Growing up my father used to joke that there were only two guarantees in life: death and taxes. All joking aside, he was onto something, especially in the State of New Jersey. Prior to 2018, New Jersey ranked as one of the worst when it came to estate and inheritance taxes. As you may or may not be aware, New Jersey used to have two death tax schemes: 1) the inheritance tax, and 2) the estate tax. While New Jersey has recently revoked the estate tax, the Federal estate tax and the New Jersey inheritance tax live on. Below is brief outline of each tax scheme and how it can affect your estate.
New Jersey & Federal Estate Tax
Prior to 2018, if you died a resident of New Jersey and your assets were over $675,000, your estate would have been subject to the estate tax. This amount was extremely low and, as a result, many estates were subject to the New Jersey estate tax.
Currently, in 2020, there is no estate tax in New Jersey and the Federal estate tax exemption is $11,580,000 per person. While the estate tax is no longer a threat to most New Jersey estates, State and Federal tax laws are always subject to change. As such, there are certain estate planning tools which can be utilized to potentially reduce the value of your estate for tax purposes, should the estate tax return in New Jersey.
New Jersey Inheritance Tax
While the legislature in New Jersey eradicated the estate tax, it did not get rid of the inheritance tax. The inheritance tax in New Jersey taxes payments to beneficiaries based upon their relationship to the decedent. If you are a spouse, child, grandchild or parent of the decedent, you are considered a Class “A” beneficiary and are fully exempt from the New Jersey inheritance tax on anything you receive from the estate. Additionally, charities are considered Class “E” beneficiaries and are also fully exempt from the inheritance tax.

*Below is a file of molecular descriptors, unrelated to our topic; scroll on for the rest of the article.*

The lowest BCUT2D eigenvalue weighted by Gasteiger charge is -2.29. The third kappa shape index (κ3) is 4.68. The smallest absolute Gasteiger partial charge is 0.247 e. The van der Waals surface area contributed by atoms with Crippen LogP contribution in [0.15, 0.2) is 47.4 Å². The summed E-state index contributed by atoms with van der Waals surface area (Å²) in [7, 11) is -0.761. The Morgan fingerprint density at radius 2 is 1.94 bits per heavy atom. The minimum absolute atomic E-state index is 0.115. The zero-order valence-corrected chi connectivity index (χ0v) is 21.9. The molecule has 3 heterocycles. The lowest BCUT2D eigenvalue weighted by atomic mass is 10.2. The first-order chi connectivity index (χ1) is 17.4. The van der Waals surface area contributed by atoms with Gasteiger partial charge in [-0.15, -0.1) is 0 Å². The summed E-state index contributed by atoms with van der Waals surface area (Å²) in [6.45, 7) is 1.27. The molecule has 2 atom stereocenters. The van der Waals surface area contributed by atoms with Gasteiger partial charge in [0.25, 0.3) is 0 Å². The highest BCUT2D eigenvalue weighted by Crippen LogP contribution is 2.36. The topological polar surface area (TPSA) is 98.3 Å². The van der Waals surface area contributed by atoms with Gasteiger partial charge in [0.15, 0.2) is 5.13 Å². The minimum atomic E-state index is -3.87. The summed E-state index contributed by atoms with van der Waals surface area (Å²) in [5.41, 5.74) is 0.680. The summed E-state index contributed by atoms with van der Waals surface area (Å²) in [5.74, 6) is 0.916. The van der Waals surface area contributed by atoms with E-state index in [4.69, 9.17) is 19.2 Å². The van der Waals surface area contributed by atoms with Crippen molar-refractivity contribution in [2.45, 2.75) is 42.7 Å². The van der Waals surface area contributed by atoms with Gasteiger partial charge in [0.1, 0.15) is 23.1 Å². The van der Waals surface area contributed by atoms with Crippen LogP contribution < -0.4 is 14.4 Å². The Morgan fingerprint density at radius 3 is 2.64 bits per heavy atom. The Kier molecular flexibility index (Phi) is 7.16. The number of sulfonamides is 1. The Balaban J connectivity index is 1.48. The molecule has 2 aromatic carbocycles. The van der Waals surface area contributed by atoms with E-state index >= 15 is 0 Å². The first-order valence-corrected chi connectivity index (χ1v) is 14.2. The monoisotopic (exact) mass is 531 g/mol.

All other relatives (i.e. siblings, cousins, aunts, uncles, nieces, nephews, etc.), and persons with no familial relationship, are subject to the inheritance tax in New Jersey. The tax is a flat tax ranging from 11% to 16% depending upon the class in which the relative or individual falls. The tax is placed on the entire inheritance paid to the beneficiary in a particular class. All assets of the decedent are subject to the inheritance tax, regardless of whether the asset passes to the individual by beneficiary designation, operation of law, the decedent’s Last Will & Testament or intestacy. That being said, the only asset which is exempt from inheritance tax in New Jersey is life insurance policies payable directly to a beneficiary. If a life insurance policy is paid to the decedent’s estate, and the estate is left to non-Class “A” beneficiaries, the policy payments to non-Class “A” beneficiaries will be subject to the inheritance tax.
As you can see, there are many factors in New Jersey which can subject your estate to the federal estate tax or the inheritance tax. If you are interested in discussing your estate in greater detail, and the benefits of estate planning, please contact me for a consultation.
~ Michelle E. Smith, Esq.